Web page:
Regulation and advertising will not restore trust

The notion that the banking industry can rebuild trust through a combination of corporate news, advertising, or increased regulation is a wrong move.

Today's consumers have a healthy skepticism and distrust of major banking transactions. As consumers, we have options, e.g. through social media, to express our skepticism and to intensify it en masse. Mass psychology is involved in this, but one that society perceives as protection and as a way of creating transparency. Banks might be frustrated by this, but the reality is that “trust” in the industry has been largely developed over the past few decades through a combination of advertising and visible regulation, and that trust has been lost in a flash with the missteps of the crisis. Making similar attempts now to restore trust would very likely backfire.


"Trust" is a popular topic on many bank ads

Even regulators who believe they can protect markets and consumers are increasingly creating friction between customers and institutions through increased regulation. This often results in frustration and cynicism and prevents the building of trust.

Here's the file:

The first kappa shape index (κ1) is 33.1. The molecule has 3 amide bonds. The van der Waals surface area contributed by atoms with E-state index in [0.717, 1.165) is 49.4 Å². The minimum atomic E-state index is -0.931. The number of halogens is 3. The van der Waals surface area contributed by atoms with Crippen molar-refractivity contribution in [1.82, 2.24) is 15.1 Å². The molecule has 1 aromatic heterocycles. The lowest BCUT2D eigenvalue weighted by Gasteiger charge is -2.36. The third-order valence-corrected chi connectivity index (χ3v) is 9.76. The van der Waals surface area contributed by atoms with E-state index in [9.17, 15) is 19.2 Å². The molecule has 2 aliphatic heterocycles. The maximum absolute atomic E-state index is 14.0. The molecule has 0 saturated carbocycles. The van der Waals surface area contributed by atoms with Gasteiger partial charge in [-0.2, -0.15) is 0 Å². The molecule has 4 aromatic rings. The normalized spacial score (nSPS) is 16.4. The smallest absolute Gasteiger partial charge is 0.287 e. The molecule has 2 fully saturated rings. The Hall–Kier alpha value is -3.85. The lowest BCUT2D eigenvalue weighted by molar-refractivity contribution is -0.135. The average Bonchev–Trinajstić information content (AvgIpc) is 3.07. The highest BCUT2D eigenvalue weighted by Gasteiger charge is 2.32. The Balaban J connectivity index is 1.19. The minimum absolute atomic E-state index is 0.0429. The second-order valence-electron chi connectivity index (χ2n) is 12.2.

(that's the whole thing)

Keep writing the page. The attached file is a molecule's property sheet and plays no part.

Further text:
The only way to "trust" banks again as we used to do is to change the way banking works. The greater the transparency and the better a bank serves its customers, the more we will trust that banks work for us and not for themselves. Transparency, benefit and great service are all that count today. The old pillars of trust: security, brand messages, taxes or regulation are no longer effective.


[1] European Banking Federation 20 &% 20Figures% 202011.pdf

[2] American Banker Journal, March 23, 1939, p.2

[3] Branch Banking: Its historical and theoretical position in America and abroad, Arno Press 1980 (Chapman and Vesterfield), p. 275

Originally published under the title "What will it take to restore trust in the banking system?"